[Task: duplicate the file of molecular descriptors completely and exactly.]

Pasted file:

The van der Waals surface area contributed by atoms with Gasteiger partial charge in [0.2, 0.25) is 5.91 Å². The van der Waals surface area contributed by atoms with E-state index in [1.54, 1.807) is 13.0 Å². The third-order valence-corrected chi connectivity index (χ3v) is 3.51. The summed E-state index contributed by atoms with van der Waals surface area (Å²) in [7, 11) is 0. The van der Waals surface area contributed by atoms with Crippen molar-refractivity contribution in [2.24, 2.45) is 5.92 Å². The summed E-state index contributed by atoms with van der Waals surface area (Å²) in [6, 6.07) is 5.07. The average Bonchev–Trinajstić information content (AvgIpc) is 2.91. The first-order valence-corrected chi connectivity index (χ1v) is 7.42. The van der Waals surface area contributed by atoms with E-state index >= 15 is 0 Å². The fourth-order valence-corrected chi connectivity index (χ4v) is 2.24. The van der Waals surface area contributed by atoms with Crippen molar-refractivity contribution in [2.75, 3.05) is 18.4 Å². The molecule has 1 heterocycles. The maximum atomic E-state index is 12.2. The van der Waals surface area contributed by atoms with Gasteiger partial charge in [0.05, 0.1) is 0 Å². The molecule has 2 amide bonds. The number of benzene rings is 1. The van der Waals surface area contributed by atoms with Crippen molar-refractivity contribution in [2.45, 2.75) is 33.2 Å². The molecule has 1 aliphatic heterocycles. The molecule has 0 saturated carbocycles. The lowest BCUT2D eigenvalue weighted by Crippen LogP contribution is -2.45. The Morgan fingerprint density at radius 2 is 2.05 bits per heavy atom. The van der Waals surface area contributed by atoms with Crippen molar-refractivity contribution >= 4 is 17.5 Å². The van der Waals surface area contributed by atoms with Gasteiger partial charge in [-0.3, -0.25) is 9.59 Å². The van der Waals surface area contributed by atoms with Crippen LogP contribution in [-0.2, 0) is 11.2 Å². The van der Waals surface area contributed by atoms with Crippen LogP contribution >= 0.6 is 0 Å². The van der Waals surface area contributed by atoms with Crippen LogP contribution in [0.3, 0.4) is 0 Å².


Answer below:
The van der Waals surface area contributed by atoms with Gasteiger partial charge in [0.2, 0.25) is 5.91 Å². The van der Waals surface area contributed by atoms with E-state index in [1.54, 1.807) is 13.0 Å². The third-order valence-corrected chi connectivity index (χ3v) is 3.51. The summed E-state index contributed by atoms with van der Waals surface area (Å²) in [7, 11) is 0. The van der Waals surface area contributed by atoms with Crippen molar-refractivity contribution in [2.24, 2.45) is 5.92 Å². The summed E-state index contributed by atoms with van der Waals surface area (Å²) in [6, 6.07) is 5.07. The average Bonchev–Trinajstić information content (AvgIpc) is 2.91. The first-order valence-corrected chi connectivity index (χ1v) is 7.42. The van der Waals surface area contributed by atoms with E-state index >= 15 is 0 Å². The fourth-order valence-corrected chi connectivity index (χ4v) is 2.24. The van der Waals surface area contributed by atoms with Crippen molar-refractivity contribution in [2.75, 3.05) is 18.4 Å². The molecule has 1 heterocycles. The maximum atomic E-state index is 12.2. The van der Waals surface area contributed by atoms with Gasteiger partial charge in [0.05, 0.1) is 0 Å². The molecule has 2 amide bonds. The number of benzene rings is 1. The van der Waals surface area contributed by atoms with Crippen molar-refractivity contribution in [2.45, 2.75) is 33.2 Å². The molecule has 1 aliphatic heterocycles. The molecule has 0 saturated carbocycles. The lowest BCUT2D eigenvalue weighted by Crippen LogP contribution is -2.45. The Morgan fingerprint density at radius 2 is 2.05 bits per heavy atom. The van der Waals surface area contributed by atoms with Crippen molar-refractivity contribution >= 4 is 17.5 Å². The van der Waals surface area contributed by atoms with Gasteiger partial charge in [-0.3, -0.25) is 9.59 Å². The van der Waals surface area contributed by atoms with Crippen LogP contribution in [-0.2, 0) is 11.2 Å². The van der Waals surface area contributed by atoms with Crippen LogP contribution >= 0.6 is 0 Å². The van der Waals surface area contributed by atoms with Crippen LogP contribution in [0.3, 0.4) is 0 Å².